Environmentalists yesterday opposed the government’s announcement to gift an elephant calf to New Zealand during recently concluded visit of New Zealand Prime Minister John Key.
They urged the government to follow India and stop the practice of gifting animals to foreign countries as it is cruel.
Environmental lawyer Jagath Gunawardana, speaking to the Daily Mirror said gifting living creatures like elephants on the whim of politicians should be stopped soon.
He said after the she-elephant, aged 5 is removed from its family at this age would result the animal to undergo a biologically dead position since it should be adapted in a familiar place where the animal is fed, watered and treated well.
Slamming the government’s decision to deport the animal as a ‘diplomatic gift’ to the New Zealand, Mr. Gunawardana said this latest move was just one of incidents that took place for years amidst environmentalists’ opposition.
President of the Species Conservation Centre, Pubudu Weeraratne said these kinds of acts will reduce Sri Lanka's elephant population that is now under threat.
“The youngster would be removed only when it could stand alone. According to sources, this animal is just five years of age. According to normal procedure, a she-elephant should adapt with the parents throughout its lifetime and a he-elephant normally live with parents until 10 years of age. Moreover, this animal will be adapted in a private zoo in New Zealand. This is not a good decision. If they want to give gifts to counterparts, they should have to choose something that is not a living creature. Gifting elephants could also impact on the tourism industry in the long term. Tourists come to Sri Lanka to watch elephants. After we send them to foreign countries, the number of tourists could fall,” he said.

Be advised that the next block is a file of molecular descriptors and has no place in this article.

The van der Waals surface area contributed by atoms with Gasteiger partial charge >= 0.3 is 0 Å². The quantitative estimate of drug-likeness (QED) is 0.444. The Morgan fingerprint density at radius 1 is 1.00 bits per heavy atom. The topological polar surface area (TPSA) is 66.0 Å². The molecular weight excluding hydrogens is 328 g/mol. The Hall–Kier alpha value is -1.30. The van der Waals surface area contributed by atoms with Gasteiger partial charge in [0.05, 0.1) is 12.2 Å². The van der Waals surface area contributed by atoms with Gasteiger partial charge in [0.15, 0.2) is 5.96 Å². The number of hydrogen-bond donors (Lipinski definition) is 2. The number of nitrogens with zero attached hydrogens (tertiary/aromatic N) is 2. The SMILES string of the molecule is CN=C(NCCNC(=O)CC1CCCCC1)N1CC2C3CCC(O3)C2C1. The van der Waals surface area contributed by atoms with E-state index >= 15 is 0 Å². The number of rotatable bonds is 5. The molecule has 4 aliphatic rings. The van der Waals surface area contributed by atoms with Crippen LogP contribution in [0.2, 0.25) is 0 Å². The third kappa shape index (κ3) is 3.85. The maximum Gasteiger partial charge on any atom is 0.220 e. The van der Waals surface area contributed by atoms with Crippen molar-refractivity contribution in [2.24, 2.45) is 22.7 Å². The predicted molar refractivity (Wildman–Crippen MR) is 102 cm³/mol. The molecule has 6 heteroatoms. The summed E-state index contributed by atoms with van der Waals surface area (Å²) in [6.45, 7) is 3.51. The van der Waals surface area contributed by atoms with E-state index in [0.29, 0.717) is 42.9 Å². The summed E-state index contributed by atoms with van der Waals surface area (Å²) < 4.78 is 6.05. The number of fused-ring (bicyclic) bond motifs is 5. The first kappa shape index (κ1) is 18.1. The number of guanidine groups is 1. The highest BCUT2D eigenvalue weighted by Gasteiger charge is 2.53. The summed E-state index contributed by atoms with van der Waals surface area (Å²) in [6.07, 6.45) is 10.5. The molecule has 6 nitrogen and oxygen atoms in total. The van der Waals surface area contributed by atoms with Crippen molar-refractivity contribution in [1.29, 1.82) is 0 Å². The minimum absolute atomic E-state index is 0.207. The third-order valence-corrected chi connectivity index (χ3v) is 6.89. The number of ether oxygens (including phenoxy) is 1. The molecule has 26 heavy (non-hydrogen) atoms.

He said some environmentalists including himself expect to speak to President Maithripala Sirisena who is also the Minister of Mahaweli Development & Environment, in this regard.
Meanwhile, New Zealand Herald had opened a debate for Kiwis to comment on whether their country should accept the baby elephant gifted by Sri Lanka. An equal number of ‘yes’ and ‘no’ comments plus some undecided on accepting the gift appeared in the debate.
However, the Herald later reported that the Auckland Zoo had confirmed the baby elephant gifted to New Zealand in Sri Lanka. The Zoo has said it was delighted to welcome a second elephant from Pinnawala Elephant Orphanage.
“Five-year-old Nandi will be the final elephant to come from the orphanage and will increase Auckland Zoo's growing elephant family to three with its elephants Burma and Anjalee,” it reported. (Piyumi Fonseka)
ANTON Monday, 29 February 2016 10:00
WHAT ABOUT GIVING ALL THE TWO LEG ELEPHANTS TO NEWZEALAND.
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das Monday, 29 February 2016 10:40
Excellent news. About time we realise that animals are not to be used for our entertainment.
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Boli Monday, 29 February 2016 10:49
What about the poor baby elephants kept in captivity in temples behind the veil of religion and culture. Please raise you voice and let the free NOW!
Reply : 1 1
Boli Monday, 29 February 2016 16:52
Yes, I have had dogs. Never tied and roaming free in the house and garden . At night we shared the same bed. This is the normal practice in the developed world.
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Fareham Nizam Monday, 29 February 2016 14:45
Why must we interfere in the lives of these helpless Animals?
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